Queensland's forensic testing services are struggling to process a backlog of over 10,000 cases awaiting DNA testing, the state says. 

Queensland Health Minister Yvette D'Ath says the state is confronted with thousands of routine cases and thousands of historical cases requiring further examination.

A recent Commission of Inquiry by former judge Walter Sofronoff exposed a series of failures at the Queensland Forensic and Scientific Services (FSS) lab, including a managerial focus on speed rather than accuracy in DNA testing. 

The review scrutinised Queensland crimes dating back to 2008 including murder and sexual assault cases.

Ms D'Ath says the state is seeking assistance from federal and international jurisdictions to address the backlog. 

“Those historical cases are being handled separately and prioritized based on their relevance to ongoing court proceedings and the level of urgency,” she said.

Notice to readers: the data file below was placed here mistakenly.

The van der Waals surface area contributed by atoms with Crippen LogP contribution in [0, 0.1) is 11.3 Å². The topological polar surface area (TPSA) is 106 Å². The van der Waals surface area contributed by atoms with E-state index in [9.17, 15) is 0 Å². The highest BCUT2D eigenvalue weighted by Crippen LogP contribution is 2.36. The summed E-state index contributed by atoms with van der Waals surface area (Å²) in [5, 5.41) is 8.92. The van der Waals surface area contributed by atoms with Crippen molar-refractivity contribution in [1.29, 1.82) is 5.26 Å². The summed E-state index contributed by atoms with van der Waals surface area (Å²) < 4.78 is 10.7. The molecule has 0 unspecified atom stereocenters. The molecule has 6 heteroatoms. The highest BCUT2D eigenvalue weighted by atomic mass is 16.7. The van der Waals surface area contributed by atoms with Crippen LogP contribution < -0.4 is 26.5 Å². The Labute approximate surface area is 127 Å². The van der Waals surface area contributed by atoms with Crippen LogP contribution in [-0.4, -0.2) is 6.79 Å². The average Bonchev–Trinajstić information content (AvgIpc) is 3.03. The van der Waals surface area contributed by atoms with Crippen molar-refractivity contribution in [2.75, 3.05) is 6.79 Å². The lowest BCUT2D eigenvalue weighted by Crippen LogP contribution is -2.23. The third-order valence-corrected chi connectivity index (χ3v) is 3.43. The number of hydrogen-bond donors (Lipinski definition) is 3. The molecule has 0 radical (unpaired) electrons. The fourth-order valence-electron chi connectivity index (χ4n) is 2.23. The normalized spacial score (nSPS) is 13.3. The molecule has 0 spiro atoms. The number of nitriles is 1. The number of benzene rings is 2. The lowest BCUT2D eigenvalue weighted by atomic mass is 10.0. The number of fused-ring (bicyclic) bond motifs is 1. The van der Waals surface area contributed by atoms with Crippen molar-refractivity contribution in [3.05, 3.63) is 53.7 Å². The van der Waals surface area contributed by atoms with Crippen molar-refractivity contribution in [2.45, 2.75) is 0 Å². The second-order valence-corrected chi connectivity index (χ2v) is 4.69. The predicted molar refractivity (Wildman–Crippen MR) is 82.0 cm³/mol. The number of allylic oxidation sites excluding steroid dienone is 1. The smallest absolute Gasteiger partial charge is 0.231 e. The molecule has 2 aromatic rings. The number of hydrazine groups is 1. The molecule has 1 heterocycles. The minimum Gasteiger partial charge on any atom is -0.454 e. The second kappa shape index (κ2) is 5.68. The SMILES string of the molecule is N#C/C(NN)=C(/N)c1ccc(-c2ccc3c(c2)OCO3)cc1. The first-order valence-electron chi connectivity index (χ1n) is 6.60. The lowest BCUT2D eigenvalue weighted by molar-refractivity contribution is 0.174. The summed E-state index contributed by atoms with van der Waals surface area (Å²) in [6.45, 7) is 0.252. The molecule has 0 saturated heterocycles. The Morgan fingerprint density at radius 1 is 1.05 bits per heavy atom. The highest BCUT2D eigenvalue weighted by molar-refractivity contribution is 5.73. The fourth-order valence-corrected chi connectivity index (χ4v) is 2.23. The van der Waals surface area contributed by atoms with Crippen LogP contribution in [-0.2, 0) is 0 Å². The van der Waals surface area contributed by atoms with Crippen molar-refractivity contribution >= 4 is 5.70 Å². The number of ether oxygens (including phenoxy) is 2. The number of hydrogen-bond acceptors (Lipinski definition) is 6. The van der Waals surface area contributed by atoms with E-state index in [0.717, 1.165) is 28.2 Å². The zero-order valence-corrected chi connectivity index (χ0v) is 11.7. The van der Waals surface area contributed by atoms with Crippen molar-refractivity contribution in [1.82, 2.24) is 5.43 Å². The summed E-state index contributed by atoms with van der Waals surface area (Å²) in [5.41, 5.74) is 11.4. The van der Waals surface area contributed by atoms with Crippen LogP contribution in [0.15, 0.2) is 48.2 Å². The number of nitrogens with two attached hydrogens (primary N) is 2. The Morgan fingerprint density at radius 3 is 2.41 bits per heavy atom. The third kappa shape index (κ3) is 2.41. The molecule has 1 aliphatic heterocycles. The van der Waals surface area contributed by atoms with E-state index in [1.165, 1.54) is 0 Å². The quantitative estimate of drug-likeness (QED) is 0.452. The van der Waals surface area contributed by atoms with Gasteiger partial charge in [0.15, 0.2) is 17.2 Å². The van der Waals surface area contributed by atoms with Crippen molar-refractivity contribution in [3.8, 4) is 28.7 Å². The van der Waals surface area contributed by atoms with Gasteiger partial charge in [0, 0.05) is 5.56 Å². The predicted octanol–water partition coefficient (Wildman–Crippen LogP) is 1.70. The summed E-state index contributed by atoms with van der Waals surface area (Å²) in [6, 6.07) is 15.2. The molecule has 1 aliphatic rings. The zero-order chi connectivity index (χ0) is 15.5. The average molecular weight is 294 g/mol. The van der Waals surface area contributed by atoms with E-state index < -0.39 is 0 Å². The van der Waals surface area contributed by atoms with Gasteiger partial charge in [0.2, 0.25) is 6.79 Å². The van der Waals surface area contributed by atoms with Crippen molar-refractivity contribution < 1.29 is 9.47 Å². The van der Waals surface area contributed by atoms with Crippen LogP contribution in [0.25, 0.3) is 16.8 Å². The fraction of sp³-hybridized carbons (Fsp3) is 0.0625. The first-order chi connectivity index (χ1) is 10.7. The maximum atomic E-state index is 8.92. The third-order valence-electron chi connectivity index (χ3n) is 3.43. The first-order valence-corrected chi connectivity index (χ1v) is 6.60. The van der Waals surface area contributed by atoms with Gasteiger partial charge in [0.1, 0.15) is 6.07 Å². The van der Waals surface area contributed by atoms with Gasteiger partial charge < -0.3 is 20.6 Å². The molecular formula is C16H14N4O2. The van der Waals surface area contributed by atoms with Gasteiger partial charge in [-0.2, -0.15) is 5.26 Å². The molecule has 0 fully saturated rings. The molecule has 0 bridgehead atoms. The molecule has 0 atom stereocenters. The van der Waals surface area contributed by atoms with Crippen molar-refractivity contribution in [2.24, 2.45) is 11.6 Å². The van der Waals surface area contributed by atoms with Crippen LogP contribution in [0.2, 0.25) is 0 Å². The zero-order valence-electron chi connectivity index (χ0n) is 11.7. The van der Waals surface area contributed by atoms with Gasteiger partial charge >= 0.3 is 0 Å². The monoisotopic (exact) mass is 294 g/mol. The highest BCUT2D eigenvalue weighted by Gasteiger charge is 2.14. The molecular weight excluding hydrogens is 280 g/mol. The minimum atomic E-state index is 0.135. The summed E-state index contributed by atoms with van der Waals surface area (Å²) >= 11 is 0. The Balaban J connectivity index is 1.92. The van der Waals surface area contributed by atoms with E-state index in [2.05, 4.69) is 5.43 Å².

She also highlighted the additional backlog stemming from the regular inflow of forensic evidence, which is due to a variety of factors such as scientist shortages and the impact of the Commission of Inquiry on staffing.

Testing procedure reforms prompted by the inquiry have seen sample analysis methods altered, and have resulted in a fundamental overhaul of practices, Ms D'Ath says.
Following the inquiry's damning findings, two out of the three suspended staff members are no longer employed by Queensland Health.
The state government has also taken steps to rectify false court statements that claimed the absence or insufficiency of detected DNA in previous cases. 

Approximately half of the witness statements, specifically 630 out of 1,260 cases, have been corrected.

Queensland Health is working with the Australian Federal Police on bone sampling testing, while other advanced testing is being provided by experts from New Zealand. 

The authorities say there are also discussions with specialists in the United Kingdom on ways to assist with retesting.

Queensland Health is also actively seeking to recruit dozens of new personnel in the forensic sector, bringing in 40 new staff members, 30 of whom will be scientists.